US Hawaii missile alert a mistake
US Hawaii missile alert a mistake

US Hawaii missile alert: ‘Worker pushed wrong button’

THE Governer of Hawaii says the reason an emergency alert was sent out claiming "a ballistic missile threat" was inbound to Hawaii was because an employee "pushed the wrong button".

"It was a mistake made during a standard procedure at the change over of a shift and an employee pushed the wrong button," Governor of Hawaii David Ige told CNN.

On Saturday local time an emergency alert in capital letters was sent to the mobile phones of residents. It read: "Ballistic missile threat inbound to Hawaii. Seek immediate shelter. This is not a drill."

Hawaii Emergency Management Agency spokesman Richard Repoza said the alert was a false alarm and the agency is trying to determine what happened.

The false alarm caused widespread panic.
The false alarm caused widespread panic.

The tweet was then deleted and another message was posted reading: "NO missile threat to Hawaii".

The alert stirred panic for residents on the island and across social media.

Terrified residents scrambled to seek shelter, with some hiding in their garages. Authorities reportedly took 38 minutes to correct the mistake.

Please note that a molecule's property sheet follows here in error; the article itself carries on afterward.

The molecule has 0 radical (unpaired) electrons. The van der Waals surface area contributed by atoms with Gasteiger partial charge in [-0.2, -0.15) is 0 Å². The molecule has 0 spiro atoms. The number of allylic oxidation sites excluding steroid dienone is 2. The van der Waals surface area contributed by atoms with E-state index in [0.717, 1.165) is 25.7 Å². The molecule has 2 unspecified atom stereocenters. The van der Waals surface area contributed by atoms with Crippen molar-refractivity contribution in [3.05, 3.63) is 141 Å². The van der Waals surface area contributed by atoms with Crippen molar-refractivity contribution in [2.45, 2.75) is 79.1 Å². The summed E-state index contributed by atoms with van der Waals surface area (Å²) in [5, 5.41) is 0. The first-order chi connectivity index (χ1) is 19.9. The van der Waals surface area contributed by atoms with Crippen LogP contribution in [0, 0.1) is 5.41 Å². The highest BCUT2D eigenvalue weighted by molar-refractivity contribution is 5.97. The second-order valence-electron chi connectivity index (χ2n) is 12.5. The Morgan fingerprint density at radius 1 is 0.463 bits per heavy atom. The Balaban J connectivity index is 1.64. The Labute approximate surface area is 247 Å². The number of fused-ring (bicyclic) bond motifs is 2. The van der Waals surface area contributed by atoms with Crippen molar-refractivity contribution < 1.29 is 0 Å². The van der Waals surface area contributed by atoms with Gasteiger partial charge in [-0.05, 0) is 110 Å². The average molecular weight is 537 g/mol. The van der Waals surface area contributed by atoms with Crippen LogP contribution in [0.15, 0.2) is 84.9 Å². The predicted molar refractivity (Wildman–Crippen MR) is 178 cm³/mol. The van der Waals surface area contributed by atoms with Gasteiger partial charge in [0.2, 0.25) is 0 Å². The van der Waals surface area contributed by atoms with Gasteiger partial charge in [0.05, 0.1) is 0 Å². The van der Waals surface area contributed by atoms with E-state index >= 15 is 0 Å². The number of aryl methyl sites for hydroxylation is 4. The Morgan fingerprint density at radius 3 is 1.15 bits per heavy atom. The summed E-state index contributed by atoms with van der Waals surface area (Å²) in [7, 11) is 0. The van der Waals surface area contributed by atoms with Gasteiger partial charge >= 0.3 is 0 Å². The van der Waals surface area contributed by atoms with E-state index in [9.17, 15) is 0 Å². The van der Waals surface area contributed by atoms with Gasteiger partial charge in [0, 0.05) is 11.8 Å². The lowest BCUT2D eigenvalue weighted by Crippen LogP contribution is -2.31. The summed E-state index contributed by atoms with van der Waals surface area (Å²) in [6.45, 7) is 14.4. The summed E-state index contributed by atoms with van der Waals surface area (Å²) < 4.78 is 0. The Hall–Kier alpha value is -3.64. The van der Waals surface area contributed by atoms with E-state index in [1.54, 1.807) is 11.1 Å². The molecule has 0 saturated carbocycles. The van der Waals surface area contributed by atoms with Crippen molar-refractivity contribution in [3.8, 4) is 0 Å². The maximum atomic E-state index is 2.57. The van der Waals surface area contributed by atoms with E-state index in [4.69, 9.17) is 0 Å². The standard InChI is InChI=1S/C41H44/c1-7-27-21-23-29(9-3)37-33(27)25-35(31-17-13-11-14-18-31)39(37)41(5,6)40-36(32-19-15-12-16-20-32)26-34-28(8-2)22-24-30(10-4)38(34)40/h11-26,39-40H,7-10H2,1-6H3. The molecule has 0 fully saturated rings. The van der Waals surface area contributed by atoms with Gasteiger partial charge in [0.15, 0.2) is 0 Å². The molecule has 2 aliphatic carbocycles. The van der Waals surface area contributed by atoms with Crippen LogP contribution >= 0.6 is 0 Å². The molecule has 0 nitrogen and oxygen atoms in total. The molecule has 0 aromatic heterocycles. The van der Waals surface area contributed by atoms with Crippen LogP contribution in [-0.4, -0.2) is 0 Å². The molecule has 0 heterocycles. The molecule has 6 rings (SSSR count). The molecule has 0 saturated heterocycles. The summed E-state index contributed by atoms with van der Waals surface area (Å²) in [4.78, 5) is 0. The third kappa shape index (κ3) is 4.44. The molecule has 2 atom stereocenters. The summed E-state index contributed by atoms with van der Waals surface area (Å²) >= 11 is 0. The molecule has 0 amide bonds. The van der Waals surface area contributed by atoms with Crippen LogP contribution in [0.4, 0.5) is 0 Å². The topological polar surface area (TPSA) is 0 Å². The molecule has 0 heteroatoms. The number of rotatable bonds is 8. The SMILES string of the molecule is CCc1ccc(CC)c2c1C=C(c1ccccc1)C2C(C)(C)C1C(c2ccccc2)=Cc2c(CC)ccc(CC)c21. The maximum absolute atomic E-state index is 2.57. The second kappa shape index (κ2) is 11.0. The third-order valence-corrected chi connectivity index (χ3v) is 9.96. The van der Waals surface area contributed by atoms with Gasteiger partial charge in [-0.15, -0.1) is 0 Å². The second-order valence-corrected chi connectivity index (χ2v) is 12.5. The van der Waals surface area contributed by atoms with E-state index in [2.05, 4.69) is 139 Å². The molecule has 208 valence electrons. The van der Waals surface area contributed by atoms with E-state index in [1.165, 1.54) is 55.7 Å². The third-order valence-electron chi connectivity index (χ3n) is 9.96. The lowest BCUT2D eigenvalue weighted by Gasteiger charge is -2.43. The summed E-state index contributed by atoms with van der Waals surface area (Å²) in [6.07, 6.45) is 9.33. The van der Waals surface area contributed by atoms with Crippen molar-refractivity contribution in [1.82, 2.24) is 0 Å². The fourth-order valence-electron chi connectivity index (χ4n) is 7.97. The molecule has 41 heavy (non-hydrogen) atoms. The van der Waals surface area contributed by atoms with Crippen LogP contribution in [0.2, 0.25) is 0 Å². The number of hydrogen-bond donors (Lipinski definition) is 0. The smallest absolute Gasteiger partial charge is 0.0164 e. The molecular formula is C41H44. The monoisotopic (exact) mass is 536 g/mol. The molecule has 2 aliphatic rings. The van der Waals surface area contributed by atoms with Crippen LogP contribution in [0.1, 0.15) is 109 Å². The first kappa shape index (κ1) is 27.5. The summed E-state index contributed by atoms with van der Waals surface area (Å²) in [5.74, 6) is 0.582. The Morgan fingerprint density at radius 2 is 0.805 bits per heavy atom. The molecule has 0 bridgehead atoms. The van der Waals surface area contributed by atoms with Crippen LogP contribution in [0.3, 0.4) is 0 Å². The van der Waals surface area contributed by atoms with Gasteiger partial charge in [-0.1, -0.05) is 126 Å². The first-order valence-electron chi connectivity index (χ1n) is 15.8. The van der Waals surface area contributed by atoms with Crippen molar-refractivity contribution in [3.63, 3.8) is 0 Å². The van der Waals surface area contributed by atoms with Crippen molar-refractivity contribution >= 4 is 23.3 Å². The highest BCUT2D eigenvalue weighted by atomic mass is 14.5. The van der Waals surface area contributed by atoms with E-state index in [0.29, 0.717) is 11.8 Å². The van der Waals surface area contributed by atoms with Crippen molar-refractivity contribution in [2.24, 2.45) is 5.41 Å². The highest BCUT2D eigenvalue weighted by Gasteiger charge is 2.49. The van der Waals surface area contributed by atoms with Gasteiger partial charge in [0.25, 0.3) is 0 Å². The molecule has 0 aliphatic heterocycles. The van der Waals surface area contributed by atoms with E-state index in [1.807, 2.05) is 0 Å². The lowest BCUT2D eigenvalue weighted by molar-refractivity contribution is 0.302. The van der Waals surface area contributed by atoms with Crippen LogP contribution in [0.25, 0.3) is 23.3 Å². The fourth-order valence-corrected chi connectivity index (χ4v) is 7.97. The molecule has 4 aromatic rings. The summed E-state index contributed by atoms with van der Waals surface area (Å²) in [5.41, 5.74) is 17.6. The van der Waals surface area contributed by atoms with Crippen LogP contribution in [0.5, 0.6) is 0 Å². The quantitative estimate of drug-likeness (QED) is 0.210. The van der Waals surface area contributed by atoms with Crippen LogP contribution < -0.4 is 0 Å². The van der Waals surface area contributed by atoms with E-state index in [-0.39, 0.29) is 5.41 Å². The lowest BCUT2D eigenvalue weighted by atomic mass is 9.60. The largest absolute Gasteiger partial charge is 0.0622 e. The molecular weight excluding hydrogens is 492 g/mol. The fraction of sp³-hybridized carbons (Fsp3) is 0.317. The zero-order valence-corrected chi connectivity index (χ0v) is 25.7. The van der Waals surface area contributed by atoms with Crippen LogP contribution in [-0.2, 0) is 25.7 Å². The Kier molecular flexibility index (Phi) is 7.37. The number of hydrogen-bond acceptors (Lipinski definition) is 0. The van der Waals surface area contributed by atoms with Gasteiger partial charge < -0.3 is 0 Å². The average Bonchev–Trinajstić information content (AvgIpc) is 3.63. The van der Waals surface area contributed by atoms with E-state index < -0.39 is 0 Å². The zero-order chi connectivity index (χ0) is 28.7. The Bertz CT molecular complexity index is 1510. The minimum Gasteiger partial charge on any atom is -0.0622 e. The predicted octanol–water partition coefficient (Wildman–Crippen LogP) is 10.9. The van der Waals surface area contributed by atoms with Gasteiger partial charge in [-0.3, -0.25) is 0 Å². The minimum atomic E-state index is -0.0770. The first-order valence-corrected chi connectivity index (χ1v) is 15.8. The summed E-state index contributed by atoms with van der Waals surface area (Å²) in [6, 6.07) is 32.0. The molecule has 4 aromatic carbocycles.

The alert was also broadcast on television in Hawaii. It said. "If you are outdoors, seek immediate shelter in a building. Remain indoors well away from windows. If you are driving, pull safely to the side of the road and seek shelter in a nearby building or lie on the floor. We will announce when the threat has ended."

While the message caused concern on social media, the Hawaii Office of Emergency Management quickly responded on Twitter, saying, "NO missile threat to Hawaii."

According to CNN, Hawaii Emergency Management Agency Administrator Vern Miyagi is headed to the agency's 24-hour operations centre to find out why the false alert about a ballistic missile was sent out.

"The warning was a mistake," Miyagi said.

News Corp Australia


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